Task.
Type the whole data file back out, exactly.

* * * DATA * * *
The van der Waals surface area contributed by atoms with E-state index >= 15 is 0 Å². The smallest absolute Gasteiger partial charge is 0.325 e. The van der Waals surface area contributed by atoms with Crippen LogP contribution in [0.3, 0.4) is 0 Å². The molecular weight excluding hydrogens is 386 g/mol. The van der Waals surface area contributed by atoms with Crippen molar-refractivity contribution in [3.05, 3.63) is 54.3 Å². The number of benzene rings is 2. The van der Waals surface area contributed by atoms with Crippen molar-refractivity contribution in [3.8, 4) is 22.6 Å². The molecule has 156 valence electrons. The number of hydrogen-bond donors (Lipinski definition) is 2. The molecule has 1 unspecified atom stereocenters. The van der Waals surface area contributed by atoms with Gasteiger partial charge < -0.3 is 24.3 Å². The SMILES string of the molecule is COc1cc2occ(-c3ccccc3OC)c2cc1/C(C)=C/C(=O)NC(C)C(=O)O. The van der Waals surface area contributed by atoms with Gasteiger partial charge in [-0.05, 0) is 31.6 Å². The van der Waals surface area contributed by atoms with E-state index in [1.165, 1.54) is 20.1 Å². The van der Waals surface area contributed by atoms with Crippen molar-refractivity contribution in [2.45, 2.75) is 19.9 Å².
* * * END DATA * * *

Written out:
The van der Waals surface area contributed by atoms with E-state index >= 15 is 0 Å². The smallest absolute Gasteiger partial charge is 0.325 e. The van der Waals surface area contributed by atoms with Crippen LogP contribution in [0.3, 0.4) is 0 Å². The molecular weight excluding hydrogens is 386 g/mol. The van der Waals surface area contributed by atoms with Crippen molar-refractivity contribution in [3.05, 3.63) is 54.3 Å². The number of benzene rings is 2. The van der Waals surface area contributed by atoms with Crippen molar-refractivity contribution in [3.8, 4) is 22.6 Å². The molecule has 156 valence electrons. The number of hydrogen-bond donors (Lipinski definition) is 2. The molecule has 1 unspecified atom stereocenters. The van der Waals surface area contributed by atoms with Gasteiger partial charge < -0.3 is 24.3 Å². The SMILES string of the molecule is COc1cc2occ(-c3ccccc3OC)c2cc1/C(C)=C/C(=O)NC(C)C(=O)O. The van der Waals surface area contributed by atoms with Gasteiger partial charge in [-0.05, 0) is 31.6 Å². The van der Waals surface area contributed by atoms with E-state index in [1.165, 1.54) is 20.1 Å². The van der Waals surface area contributed by atoms with Crippen molar-refractivity contribution in [2.45, 2.75) is 19.9 Å².